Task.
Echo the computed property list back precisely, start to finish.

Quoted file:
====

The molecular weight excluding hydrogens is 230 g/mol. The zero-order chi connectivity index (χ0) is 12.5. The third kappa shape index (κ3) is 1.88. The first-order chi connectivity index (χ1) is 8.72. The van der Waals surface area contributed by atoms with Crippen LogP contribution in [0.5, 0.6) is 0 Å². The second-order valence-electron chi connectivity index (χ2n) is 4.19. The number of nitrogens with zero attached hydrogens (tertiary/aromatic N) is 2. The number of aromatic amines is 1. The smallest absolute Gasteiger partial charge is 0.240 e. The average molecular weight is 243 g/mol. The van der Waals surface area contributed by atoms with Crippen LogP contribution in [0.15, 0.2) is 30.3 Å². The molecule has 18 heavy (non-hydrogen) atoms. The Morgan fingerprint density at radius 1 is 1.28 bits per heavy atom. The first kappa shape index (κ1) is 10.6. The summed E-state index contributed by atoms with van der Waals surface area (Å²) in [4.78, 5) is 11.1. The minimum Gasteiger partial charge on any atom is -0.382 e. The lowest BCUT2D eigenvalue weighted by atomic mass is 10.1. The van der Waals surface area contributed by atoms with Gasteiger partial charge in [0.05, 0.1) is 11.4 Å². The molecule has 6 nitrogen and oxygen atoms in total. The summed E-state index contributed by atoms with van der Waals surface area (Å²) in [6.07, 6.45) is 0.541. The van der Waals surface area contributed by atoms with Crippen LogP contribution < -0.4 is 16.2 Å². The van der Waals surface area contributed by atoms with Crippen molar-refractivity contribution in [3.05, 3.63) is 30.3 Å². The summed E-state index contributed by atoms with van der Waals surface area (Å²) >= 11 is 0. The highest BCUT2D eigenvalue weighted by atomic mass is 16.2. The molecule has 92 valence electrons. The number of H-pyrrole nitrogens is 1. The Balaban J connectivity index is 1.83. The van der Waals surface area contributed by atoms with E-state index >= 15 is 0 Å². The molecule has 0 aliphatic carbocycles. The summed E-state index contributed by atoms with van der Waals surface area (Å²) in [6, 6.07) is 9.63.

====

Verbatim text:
The molecular weight excluding hydrogens is 230 g/mol. The zero-order chi connectivity index (χ0) is 12.5. The third kappa shape index (κ3) is 1.88. The first-order chi connectivity index (χ1) is 8.72. The van der Waals surface area contributed by atoms with Crippen LogP contribution in [0.5, 0.6) is 0 Å². The second-order valence-electron chi connectivity index (χ2n) is 4.19. The number of nitrogens with zero attached hydrogens (tertiary/aromatic N) is 2. The number of aromatic amines is 1. The smallest absolute Gasteiger partial charge is 0.240 e. The average molecular weight is 243 g/mol. The van der Waals surface area contributed by atoms with Crippen LogP contribution in [0.15, 0.2) is 30.3 Å². The molecule has 18 heavy (non-hydrogen) atoms. The Morgan fingerprint density at radius 1 is 1.28 bits per heavy atom. The first kappa shape index (κ1) is 10.6. The summed E-state index contributed by atoms with van der Waals surface area (Å²) in [4.78, 5) is 11.1. The minimum Gasteiger partial charge on any atom is -0.382 e. The lowest BCUT2D eigenvalue weighted by atomic mass is 10.1. The van der Waals surface area contributed by atoms with Gasteiger partial charge in [0.05, 0.1) is 11.4 Å². The molecule has 6 nitrogen and oxygen atoms in total. The summed E-state index contributed by atoms with van der Waals surface area (Å²) in [6.07, 6.45) is 0.541. The van der Waals surface area contributed by atoms with Crippen LogP contribution < -0.4 is 16.2 Å². The van der Waals surface area contributed by atoms with Crippen molar-refractivity contribution in [3.05, 3.63) is 30.3 Å². The summed E-state index contributed by atoms with van der Waals surface area (Å²) >= 11 is 0. The highest BCUT2D eigenvalue weighted by atomic mass is 16.2. The molecule has 92 valence electrons. The number of H-pyrrole nitrogens is 1. The Balaban J connectivity index is 1.83. The van der Waals surface area contributed by atoms with E-state index >= 15 is 0 Å². The molecule has 0 aliphatic carbocycles. The summed E-state index contributed by atoms with van der Waals surface area (Å²) in [6, 6.07) is 9.63.